The students stayed in dorms on Valparaiso University’s campus and ate at a campus dining hall. Law students served as resident assistants and were impressed with how much work students did outside of the classroom.

Medlock also was impressed with the high school students’ efforts.

“I was just elated,” she said. “They were so smart, like bright shiny new pennies. … Maybe some of us had the fear we would be looking across a sea of bored faces … but these were people who pre-selected themselves for this program. They were unflagging in their enthusiasm.”

While the students are still in high school, the level of education they received was not. From 8:45 a.m. to 5 p.m. every day, and some evening programs, they worked with instructors who typically teach law students. They also visited a federal judge in Chicago, watched hearings at the Porter County Courthouse, and visited the Porter County Jail.

One way Medlock tried to determine the best way to reach the students was by talking to Porter County Prosecutor Brian Gensel, an adjunct professor at the law school who has been in the office for more than 20 years.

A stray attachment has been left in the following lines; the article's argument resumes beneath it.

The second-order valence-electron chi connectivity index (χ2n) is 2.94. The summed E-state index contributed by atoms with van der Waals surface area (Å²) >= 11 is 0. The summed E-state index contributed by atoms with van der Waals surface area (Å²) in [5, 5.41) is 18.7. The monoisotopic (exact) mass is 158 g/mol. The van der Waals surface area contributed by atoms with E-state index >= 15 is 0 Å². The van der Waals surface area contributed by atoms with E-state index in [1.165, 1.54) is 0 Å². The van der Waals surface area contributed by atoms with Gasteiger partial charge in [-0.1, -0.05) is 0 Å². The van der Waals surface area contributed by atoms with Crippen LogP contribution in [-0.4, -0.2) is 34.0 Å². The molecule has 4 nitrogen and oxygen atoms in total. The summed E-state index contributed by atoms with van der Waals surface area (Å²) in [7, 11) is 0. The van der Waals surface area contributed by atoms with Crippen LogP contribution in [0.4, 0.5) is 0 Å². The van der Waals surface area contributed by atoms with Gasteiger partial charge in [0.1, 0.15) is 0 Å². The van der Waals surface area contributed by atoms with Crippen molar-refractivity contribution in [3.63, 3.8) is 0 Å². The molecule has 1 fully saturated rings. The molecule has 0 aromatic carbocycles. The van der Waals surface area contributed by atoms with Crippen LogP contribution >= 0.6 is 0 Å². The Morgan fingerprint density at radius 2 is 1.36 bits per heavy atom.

Gensel has worked with high school students on mock trials and worked at the law camp as well. At the end of the two weeks, the students presented their mock trials at the Porter County Courthouse.

“What Stephanie didn’t know was that mock trial work stresses out everyone involved. But my experience is that students put their game faces on. … I was very impressed how these kids had a mastery of the case they were assigned,” he said.

He added that with only two intense weeks of preparation, they did as well as students he’s worked with who had eight weeks to prepare.

The case regarded an armed robbery and was part of the mock trial program of the National Institute of Trial Advocacy. Split into six groups of four to present three versions of the same case, each student portrayed a lawyer and a witness.

One of the students who participated was Joshua Cooper, 17, who will start his senior year at Wheaton Academy in West Chicago. His mom, who he lives with in Plainfield, Ill., said she was thrilled for him to have the opportunity because he has wanted to be a lawyer for a long time.

“School wasn’t always easy for him until he found his passion,” Veoria Cooper said, but once he realized his interests, the importance of education clicked for him. She said she sends him to private school because he’s a good student and she wants him to have opportunities that come from a good education.